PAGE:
Saving the Heritage Turkey, One Bite at a Time

Feature Stories Fall 2010 Issue

Saving the Heritage Turkey, One Bite at a Time

By Wendy Allen | Photo By Jim Klousia 0

Would you eat polar bear mignon? A finely minced DoDo tartare? Siberian tiger burgers, medium rare? No? How about…turkey? It’s a surprising fact that, while there is obviously an abundance of massive, generic, vacuum-packed turkeys in the frozen food aisle this time of year, there are other turkeys on the verge of extinction—and the only way to save them, is to eat them.

Until recently, I thought only a few varieties of turkey existed: the wild ones that like to dart in front of cars on foggy fall mornings; the occasional colorful tom strutting around a petting zoo or living history farm; and the giant, mass-produced white ones that are often overcooked, but taste nice doused in gravy. In fact, there are many, much older breeds of “heritage” turkey still raised by small farms today, some with unexpectedly fascinating histories reading like adventure stories of survival: The Black Spanish turkey with its ancient genetics dating back to the Aztecs, originally brought to Europe by explorers in the 1500s; the friendly Midget White saved from extinction by a University of Wisconsin professor in the 1970s; a trendy and handsome variety named the Bourbon Butternut, in honor of the breeder’s Kentucky homeland, which was (thankfully) rechristened as the Bourbon Red when the original name didn’t appeal to the public.

The poor Broad Breasted White, the common “supermarket” turkey, doesn’t have nearly so exciting a lineage; in fact, it could be dubbed the villain that sent its brethren to near extinction. Selectively bred to have huge, white meat breasts and mature in only 16 to 18 weeks, these larger turkeys took over in the 1960s, satisfying both the consumer (more white meat) and the industry (more reliable supply).

In the meantime, heritage turkeys with fanciful names like Narragansett, Jersey Buff and Royal Palm have quietly eked through the past three decades, thanks to university farms and hobbyists, and are now making a comeback on small farms, such as Dean and Kim Zimmerman’s Coulee View Farm in Wauzeka, where they raise pastured heritage turkeys.

“They’re fun to have around the farm,” Dean says. “They roam and keep the ticks down, but they also have a lot of personality. They imprint on people and will gobble and follow you around. These birds can fly, and we’ll find them on top of the house or the car…we just shake our heads and pretend we didn’t see.”

Heritage turkeys can mate naturally (the Broad Breasted White cannot), and they have a longer, slower growing period—seven to eight months—which allows them to grow strong bones and organ systems. But despite the higher price due to the longer growing period, what’s the real reason they’re becoming popular again?

“The taste,” Kim immediately answers. “The taste is far superior to the store turkeys. The Whites from the store are dry and have no flavor. Even pastured Whites will have less flavor than a heritage turkey.”

“All turkeys were bred from North and South American wild turkeys,” says Dean, “so all heritage breeds do well in Wisconsin, but the Standard Bronze is the most common for its meat.”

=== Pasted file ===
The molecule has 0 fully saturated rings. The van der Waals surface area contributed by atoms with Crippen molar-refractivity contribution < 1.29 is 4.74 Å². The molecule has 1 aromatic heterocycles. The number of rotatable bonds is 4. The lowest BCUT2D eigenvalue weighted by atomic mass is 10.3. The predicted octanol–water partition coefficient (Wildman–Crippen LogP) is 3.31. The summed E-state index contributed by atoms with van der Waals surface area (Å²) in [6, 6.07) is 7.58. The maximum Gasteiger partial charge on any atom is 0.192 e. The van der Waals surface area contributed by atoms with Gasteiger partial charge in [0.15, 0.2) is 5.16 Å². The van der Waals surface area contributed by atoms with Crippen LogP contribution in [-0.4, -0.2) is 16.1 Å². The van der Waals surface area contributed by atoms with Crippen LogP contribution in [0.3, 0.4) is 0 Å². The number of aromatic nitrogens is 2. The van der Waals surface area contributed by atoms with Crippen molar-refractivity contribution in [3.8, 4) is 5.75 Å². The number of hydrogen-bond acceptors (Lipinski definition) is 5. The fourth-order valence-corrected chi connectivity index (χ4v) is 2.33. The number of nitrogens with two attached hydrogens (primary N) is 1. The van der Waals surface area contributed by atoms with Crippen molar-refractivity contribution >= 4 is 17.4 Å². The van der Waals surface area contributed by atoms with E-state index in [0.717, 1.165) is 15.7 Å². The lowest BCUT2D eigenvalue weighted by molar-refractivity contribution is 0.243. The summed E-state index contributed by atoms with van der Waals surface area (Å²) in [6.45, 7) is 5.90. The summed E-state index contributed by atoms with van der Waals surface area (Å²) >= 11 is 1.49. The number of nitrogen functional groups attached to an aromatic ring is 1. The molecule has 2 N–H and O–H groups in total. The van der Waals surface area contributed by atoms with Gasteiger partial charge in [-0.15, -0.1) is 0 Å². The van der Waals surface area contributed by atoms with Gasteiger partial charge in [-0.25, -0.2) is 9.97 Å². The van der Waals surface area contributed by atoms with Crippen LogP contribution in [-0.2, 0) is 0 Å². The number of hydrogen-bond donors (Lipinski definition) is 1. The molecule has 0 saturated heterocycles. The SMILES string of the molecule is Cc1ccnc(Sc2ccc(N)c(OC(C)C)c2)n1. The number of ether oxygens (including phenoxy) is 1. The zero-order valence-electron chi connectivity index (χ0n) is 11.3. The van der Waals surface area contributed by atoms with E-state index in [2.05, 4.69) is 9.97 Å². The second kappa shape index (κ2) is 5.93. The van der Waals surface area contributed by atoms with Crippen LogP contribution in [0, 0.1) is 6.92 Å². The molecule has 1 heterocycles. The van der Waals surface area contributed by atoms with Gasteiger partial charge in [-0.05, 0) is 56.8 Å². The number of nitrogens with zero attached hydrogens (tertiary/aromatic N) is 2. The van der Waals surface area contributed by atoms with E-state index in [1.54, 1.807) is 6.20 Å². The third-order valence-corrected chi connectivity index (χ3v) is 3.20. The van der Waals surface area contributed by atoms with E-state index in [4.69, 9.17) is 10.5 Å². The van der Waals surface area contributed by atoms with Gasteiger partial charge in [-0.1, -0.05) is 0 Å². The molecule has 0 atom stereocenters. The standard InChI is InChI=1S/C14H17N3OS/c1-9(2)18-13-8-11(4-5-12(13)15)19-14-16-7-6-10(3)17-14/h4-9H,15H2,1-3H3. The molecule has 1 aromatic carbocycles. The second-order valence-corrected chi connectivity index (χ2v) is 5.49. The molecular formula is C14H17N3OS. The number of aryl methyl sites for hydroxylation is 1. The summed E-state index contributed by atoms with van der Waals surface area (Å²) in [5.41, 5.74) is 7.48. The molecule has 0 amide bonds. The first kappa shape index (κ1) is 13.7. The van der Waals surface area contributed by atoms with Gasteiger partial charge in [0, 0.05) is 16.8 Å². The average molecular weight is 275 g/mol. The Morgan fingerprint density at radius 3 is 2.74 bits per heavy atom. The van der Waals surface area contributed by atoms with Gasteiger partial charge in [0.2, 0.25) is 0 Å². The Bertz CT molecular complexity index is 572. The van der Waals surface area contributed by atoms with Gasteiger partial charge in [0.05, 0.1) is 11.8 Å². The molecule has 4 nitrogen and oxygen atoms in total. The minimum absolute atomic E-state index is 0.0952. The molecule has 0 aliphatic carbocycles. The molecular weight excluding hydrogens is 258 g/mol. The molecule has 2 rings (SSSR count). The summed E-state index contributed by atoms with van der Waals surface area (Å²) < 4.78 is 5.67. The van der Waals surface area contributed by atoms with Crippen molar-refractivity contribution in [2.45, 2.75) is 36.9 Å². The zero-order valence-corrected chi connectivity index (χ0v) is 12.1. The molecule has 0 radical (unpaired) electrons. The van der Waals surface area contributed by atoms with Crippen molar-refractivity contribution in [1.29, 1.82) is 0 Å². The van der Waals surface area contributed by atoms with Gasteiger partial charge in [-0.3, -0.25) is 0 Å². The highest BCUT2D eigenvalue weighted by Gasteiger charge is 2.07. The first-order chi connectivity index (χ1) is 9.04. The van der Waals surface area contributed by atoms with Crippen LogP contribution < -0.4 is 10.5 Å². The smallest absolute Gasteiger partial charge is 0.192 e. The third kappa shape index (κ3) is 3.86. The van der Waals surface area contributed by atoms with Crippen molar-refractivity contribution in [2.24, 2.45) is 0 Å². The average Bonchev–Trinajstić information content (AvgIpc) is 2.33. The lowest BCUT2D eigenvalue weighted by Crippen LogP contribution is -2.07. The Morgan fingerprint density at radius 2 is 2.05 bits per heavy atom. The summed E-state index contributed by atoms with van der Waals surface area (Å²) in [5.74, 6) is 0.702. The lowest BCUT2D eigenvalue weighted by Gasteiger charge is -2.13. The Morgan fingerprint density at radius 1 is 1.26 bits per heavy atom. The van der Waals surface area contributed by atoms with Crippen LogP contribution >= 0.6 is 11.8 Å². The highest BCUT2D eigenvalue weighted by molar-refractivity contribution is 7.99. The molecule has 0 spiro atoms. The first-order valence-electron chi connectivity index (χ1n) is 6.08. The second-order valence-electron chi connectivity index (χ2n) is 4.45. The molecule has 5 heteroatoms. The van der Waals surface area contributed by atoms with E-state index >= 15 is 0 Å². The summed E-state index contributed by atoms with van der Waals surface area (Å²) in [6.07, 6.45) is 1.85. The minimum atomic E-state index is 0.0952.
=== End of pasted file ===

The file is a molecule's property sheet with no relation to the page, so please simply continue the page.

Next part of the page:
And all that pasture roaming and roof climbing makes for a delicious flavor. “We typically brine our heritage turkey and baste while roasting and it comes out great,” says Kim. “Be careful not to overcook this special bird, no higher than 165 degrees, and the cooking time is shorter too.”

When asked why a consumer should choose a smaller heritage turkey that has less white meat, is harder to find and more expensive, especially when Butterball turkeys are plentiful in the freezer section, Dean’s amused smile is a sign he’s heard this before. “Besides the better taste, it also supports the continuation of the breeds,” he says. “The purpose of turkey production is for food, and if people don’t eat these birds, there’d be no reason to keep breeding them.” Today, all heritage breed turkeys are watched, threatened or critically endangered. So though it seems counter-intuitive—Eat a local turkey, save a breed from extinction.

Because heritage turkeys take longer to mature, place your order with a farmer between February and March; however, most raise extras and may have a few yet unclaimed. Prices range from $3.50 to $6.00 per pound, depending on the breed and whether it’s USDA Certified Organic, organically-raised or non-organic. Some farms also raise pastured Broad Breasted Whites, which, while not heritage, have a shorter growing period for late orders and still support local farmers.

To connect with a local heritage turkey farmer near you, Reap Food Group’s Farm Fresh Atlas is an excellent resource. The American Livestock Breeds Conservancy website contains detailed breed information, and special thanks to Coulee View Family Farm.


Make locally produced turkey part of your holiday traditions!

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Wendy Allen is digital editor, copy editor, and a writer for Edible Madison. She reads style guides for fun, believes stories have power, and is fascinated by the evolution of the English languageā€”for better or worse. Her mission: to wrestle the wily comma into submission.

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